April 19, 2020
To: (your legislator)
Re: COVID-19 vaccine testing
Many citizens and scientists are voicing their serious concerns over the way COVID-19 vaccine testing is being rushed. This letter outlines some of the most pressing issues with the development of a COVID-19 vaccine.
There is an unprecedented absence of completed animal studies, which are necessary to assess product efficacy and safety before being given to humans for the first time. Furthermore, there is no inert placebo control group in the very first human trial of the vaccine compound (NCT04283461). Not knowing the baseline rate of adverse medical events in a placebo group would make its safety profile indeterminable.
The COVID-19 virus is in a family of viruses for which vaccine development has proved dangerous, as animals receiving experimental SARS vaccines were not protected but instead predisposed to more severe disease when challenged with the wild virus [ref].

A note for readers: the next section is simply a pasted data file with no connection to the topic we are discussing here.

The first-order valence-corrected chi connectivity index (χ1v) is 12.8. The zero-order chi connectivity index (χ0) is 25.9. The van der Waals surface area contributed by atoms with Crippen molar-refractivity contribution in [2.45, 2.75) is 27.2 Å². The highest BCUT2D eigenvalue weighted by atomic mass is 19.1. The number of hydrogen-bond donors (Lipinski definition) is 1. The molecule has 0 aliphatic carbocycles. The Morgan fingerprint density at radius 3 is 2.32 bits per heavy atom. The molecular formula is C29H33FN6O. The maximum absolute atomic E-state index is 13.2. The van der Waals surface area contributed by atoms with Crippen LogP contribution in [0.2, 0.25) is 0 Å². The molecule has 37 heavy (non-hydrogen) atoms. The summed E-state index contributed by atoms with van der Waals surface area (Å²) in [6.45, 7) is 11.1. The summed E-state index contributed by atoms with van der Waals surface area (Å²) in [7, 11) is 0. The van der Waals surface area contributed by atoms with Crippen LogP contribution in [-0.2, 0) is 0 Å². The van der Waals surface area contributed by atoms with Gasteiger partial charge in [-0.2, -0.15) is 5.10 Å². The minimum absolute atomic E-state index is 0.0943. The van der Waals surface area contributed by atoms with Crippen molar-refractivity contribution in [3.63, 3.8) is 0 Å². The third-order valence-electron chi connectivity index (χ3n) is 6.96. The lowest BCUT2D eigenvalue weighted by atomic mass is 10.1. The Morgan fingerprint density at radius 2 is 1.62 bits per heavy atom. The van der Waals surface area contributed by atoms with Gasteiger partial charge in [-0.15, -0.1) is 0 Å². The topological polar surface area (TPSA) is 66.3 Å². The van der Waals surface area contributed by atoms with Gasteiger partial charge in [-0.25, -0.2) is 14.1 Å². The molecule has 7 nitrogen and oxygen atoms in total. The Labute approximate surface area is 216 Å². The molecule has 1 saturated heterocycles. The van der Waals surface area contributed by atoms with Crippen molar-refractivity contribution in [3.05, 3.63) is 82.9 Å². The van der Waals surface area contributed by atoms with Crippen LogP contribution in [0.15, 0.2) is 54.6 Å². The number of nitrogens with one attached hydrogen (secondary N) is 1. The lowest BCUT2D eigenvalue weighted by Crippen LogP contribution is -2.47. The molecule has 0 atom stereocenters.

“The concern that is extrapolated from the FIPV vaccine experience to human SARS-CoV vaccines is whether vaccine recipients will develop more severe disease if they are exposed to or infected with SARS-CoV after neutralizing antibody titers decline. The second concern is whether recipients of a SARSCoV vaccine would be at risk of developing pulmonary immunopathology following infection with an unrelated human coronavirus e.g. 229E, OC43, HKU1 or NL63 that usually cause mild, self-limiting disease. Although findings from preclinical evaluation have revealed these concerns, studies in animal models may not be able to provide data to confirm or allay these concerns.”
“Animal models for SARS and MERS coronaviruses”:
Please take into consideration the safety risks and concerns of this rapid-pace of development, demand completed animal trials, require inert-placebo control groups before licensing, and proceed with caution. Public trust in vaccine products is at an all-time low. Failure to ensure that the trials on any COVID-19 vaccine product are conducted ethically and thoroughly will further erode trust.
Bernard D. Goldstein, Professor Emeritas with the University of Pittsburgh Graduate School of Public Health, Pittsburgh, Pa. wrote:
“We in public health must recognize that the precautionary principle applies to our own actions, that when a public health action is proposed, the burden of proof—to ensure that all risks and consequences are taken into account—rests on us just as surely as it rests on others.”